For those who missed it, the Steelers were down 13-7 in the third quarter when they kicked off to Baltimore's explosive returner Jacoby Jones.
Jones took the ball up Pittsburgh's sideline and may have scored—if a motionless until the last second Tomlin had not been nearly in the field of play. Tomlin's presence caused Jones to cut back inside, which allowed Steelers corner Cortez Allen to bring him down:
Blatant. Unprofessional. Unequivocally unacceptable.
It is time for the league to put Tomlin on a pedestal and use him as an example to deter these forms of childish antics.
No, this was Mike Tomlin. Tomlin, leader of the Pittsburgh Steelers—arguably the league's most prestigious franchise. Tomlin, an NFL head coach who is supposed to not only lead a group of men in a professional manner, but to properly represent the NFL itself in all instances.
So what does Tomlin do? Commit a blatant violation of league rules and breach of his ethical responsibilities on a national holiday with the eyes of the world watching.
It matters not if Jones would have scored. Heck, it doesn't matter if the referees should have enforced a 15-yard penalty, ejected Tomlin or even awarded Baltimore a touchdown.
What matters now is how the league handles the situation. Per NFL Network's Ian Rapoport, the league is reviewing Tomlin's actions for potential discipline:
But what happens if the league agrees with Tomlin's explanation? Per ESPN's Adam Schefter, Tomlin says he simply lost track of where he was on the field while observing the play:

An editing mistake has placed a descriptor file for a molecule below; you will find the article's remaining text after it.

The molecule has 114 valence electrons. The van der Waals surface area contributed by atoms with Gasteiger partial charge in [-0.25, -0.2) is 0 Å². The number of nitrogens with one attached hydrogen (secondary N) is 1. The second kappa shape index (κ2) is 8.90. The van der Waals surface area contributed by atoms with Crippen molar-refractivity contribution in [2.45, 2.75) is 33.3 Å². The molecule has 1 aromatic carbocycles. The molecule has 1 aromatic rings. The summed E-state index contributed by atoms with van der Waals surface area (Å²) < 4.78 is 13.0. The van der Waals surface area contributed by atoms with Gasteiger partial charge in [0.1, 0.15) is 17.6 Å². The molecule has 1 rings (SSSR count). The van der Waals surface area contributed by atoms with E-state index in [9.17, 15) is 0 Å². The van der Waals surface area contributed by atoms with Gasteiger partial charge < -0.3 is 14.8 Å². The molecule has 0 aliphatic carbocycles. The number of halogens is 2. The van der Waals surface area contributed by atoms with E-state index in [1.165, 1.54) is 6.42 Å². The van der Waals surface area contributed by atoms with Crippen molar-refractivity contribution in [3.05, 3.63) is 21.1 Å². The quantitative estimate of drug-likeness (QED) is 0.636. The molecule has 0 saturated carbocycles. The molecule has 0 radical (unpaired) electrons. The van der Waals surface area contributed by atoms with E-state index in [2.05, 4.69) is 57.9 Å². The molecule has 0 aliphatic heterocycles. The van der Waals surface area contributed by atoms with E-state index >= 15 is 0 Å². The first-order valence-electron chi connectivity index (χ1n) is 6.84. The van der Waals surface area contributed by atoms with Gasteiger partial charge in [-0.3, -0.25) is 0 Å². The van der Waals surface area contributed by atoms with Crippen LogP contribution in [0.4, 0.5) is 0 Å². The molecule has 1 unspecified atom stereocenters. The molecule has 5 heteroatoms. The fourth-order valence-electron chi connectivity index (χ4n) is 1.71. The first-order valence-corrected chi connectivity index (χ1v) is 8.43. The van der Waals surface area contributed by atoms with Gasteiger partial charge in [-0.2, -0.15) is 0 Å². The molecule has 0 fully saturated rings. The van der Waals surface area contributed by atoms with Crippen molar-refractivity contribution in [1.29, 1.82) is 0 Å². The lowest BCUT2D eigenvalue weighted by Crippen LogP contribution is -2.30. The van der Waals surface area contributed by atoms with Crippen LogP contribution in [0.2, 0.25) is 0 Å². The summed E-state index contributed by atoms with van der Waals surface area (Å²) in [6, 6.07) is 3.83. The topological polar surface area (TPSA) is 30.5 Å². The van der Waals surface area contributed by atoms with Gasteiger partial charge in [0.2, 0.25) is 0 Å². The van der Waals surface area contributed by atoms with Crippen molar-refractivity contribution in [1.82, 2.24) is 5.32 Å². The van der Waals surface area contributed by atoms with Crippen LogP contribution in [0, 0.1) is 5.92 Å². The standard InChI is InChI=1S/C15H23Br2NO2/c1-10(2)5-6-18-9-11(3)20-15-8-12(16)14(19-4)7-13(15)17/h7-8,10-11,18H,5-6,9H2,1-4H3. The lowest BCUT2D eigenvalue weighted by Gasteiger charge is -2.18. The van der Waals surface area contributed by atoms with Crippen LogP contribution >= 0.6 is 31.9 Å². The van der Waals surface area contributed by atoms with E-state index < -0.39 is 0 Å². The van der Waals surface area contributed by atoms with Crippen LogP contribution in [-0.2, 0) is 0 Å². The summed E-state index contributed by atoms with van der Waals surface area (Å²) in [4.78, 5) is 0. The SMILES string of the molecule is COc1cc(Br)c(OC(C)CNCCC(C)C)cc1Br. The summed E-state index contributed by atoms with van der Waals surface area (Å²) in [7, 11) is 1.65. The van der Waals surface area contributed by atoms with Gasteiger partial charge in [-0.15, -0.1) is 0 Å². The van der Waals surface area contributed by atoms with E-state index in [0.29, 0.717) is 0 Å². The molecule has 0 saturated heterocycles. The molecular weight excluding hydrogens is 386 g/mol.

I always watch the returns on the JumboTron. It provides better perspective for me. I lost my placement as he broke free and saw at the last second how close I was to the field of play...I was wrong, I accept responsibility for it.
If Tomlin goes unpunished, how many coaches and other sideline cronies will simply begin to "lose their placement" and interfere with the proceedings of the game? Not to mention the malicious disregard for player safety.
No. Forget a fine—Tomlin needs to be suspended at least one game for his actions. The Jets were fined back in 2010 when a lower-ranking coach pulled a similar move. This is 2013—where fines do little to enforce much of anything.
The NFL needs to eliminate this issue now. Suspend Tomlin—maybe for multiple games—and make it clear that this behavior is not acceptable at any level.
For a league that champions player safety, one of its most recognizable faces just committed a major violation on a national holiday.
Time to bring the hammer down.